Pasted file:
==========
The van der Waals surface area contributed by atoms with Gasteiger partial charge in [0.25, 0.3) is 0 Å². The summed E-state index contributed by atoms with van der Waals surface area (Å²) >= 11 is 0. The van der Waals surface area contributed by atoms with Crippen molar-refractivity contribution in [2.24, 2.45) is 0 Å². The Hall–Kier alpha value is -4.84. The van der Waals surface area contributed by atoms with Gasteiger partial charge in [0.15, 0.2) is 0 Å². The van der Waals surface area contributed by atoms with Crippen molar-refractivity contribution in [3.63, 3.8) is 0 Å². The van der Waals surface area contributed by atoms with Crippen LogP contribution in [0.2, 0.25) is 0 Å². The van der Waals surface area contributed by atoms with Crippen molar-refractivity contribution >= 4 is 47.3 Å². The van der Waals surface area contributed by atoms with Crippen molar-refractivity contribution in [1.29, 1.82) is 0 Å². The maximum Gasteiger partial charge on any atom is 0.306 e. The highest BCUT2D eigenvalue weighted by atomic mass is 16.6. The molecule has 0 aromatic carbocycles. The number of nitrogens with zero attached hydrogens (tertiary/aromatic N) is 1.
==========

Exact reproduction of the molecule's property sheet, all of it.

The van der Waals surface area contributed by atoms with Gasteiger partial charge in [0.25, 0.3) is 0 Å². The summed E-state index contributed by atoms with van der Waals surface area (Å²) >= 11 is 0. The van der Waals surface area contributed by atoms with Crippen molar-refractivity contribution in [2.24, 2.45) is 0 Å². The Hall–Kier alpha value is -4.84. The van der Waals surface area contributed by atoms with Gasteiger partial charge in [0.15, 0.2) is 0 Å². The van der Waals surface area contributed by atoms with Crippen molar-refractivity contribution in [3.63, 3.8) is 0 Å². The van der Waals surface area contributed by atoms with Crippen LogP contribution in [0.2, 0.25) is 0 Å². The van der Waals surface area contributed by atoms with Crippen molar-refractivity contribution >= 4 is 47.3 Å². The van der Waals surface area contributed by atoms with Crippen molar-refractivity contribution in [1.29, 1.82) is 0 Å². The maximum Gasteiger partial charge on any atom is 0.306 e. The highest BCUT2D eigenvalue weighted by atomic mass is 16.6. The molecule has 0 aromatic carbocycles. The number of nitrogens with zero attached hydrogens (tertiary/aromatic N) is 1.